WILMINGTON, N.C. - For more than 40 years, the two red-and-white striped smokestacks at Duke Energy's L.V. Sutton Plant have served as a distinguishing landmark on the Wilmington landscape. In the coming weeks, the company will celebrate the plant's legacy and transform the landscape by beginning to mechanically remove the stacks.
The project is part of an effort to use more efficient energy sources and demolish retired coal plants.
"These colorful stacks represent more than just a local power plant," reflected John Elliott, Duke Energy district manager. "They are a symbol of our long history of powering the Cape Fear region and contributing to industrial growth in the Carolinas.
"As demolition of the structures begins, we will renew our commitment to providing customers with affordable, reliable energy from the new natural gas plant on site," he added.
As part of the demolition plan, Duke Energy's contractor will use a helicopter to place steel equipment on each stack to assist in removing the inner lining of the structures. Next, the contractor will attach a doughnut-shaped device to the top of each stack. Over the next few months, the equipment will descend the height of the 550-foot stacks, methodically removing sections of concrete at a rate of approximately five to 10 feet per week.
The Sutton coal plant began operating in 1954. Duke Energy retired the plant and began decommissioning the units after the company brought a new natural gas-fired unit into service at the same site in December 2013.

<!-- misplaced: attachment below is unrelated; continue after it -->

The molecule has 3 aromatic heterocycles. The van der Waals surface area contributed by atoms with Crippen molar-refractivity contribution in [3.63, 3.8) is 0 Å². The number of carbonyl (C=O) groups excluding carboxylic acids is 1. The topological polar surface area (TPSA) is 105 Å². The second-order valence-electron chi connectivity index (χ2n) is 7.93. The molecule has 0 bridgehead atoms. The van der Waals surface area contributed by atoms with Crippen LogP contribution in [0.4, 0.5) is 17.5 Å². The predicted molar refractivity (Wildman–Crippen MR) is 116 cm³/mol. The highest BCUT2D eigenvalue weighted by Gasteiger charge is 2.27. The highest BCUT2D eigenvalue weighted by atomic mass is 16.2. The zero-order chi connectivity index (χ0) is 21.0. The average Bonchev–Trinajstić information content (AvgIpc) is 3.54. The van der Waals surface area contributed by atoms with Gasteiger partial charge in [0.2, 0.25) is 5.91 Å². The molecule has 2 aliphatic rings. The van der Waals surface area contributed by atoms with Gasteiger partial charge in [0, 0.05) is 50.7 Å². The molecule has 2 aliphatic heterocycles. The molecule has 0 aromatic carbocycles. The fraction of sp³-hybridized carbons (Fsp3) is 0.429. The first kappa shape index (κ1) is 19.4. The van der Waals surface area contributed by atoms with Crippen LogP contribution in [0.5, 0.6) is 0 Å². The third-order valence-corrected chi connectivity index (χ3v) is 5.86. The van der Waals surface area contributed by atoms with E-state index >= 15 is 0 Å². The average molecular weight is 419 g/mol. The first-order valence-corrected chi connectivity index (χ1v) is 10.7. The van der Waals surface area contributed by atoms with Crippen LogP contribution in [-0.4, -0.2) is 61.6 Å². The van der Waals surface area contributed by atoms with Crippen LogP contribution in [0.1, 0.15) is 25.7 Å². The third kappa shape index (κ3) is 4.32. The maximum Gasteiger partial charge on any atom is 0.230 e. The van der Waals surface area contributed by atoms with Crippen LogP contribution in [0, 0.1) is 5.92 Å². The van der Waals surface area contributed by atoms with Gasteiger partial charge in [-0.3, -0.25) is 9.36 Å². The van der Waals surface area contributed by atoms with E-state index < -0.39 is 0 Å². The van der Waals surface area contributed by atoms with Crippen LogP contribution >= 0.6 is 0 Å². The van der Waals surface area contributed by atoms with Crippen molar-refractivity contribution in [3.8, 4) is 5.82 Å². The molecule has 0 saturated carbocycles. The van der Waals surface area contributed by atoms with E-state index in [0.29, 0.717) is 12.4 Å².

The Sutton Plant is one of nine retired coal plants across the Carolinas experiencing a major transformation through Duke Energy's decommissioning and demolition program.
Removing the smokestacks marks another milestone in the multiyear, complex process.
For more information about the decommissioning process, visit duke-energy.com/coal-decommissioning.
State issues draft permits necessary for coal ash removal
On July 2, the N.C. Department of Environment and Natural Resources issued draft wastewater and stormwater permits for the Sutton Plant.
The final permits, after a public comment period and approval by the state, are necessary for the company to begin drying and excavating coal ash from the site and moving it to fully lined, permanent storage locations.
Regulators have included additional provisions and more stringent limits in the draft permit to ensure water quality remains protected during the basin closure process.
Duke Energy is the largest electric power holding company in the United States with approximately $120 billion in total assets. Its regulated utility operations serve approximately 7.3 million electric customers located in six states in the Southeast and Midwest. Its commercial power and international energy business segments own and operate diverse power generation assets in North America and Latin America, including a growing portfolio of renewable energy assets in the United States.
Headquartered in Charlotte, N.C., Duke Energy is a Fortune 250 company traded on the New York Stock Exchange under the symbol DUK. More information about the company is available at duke-energy.com.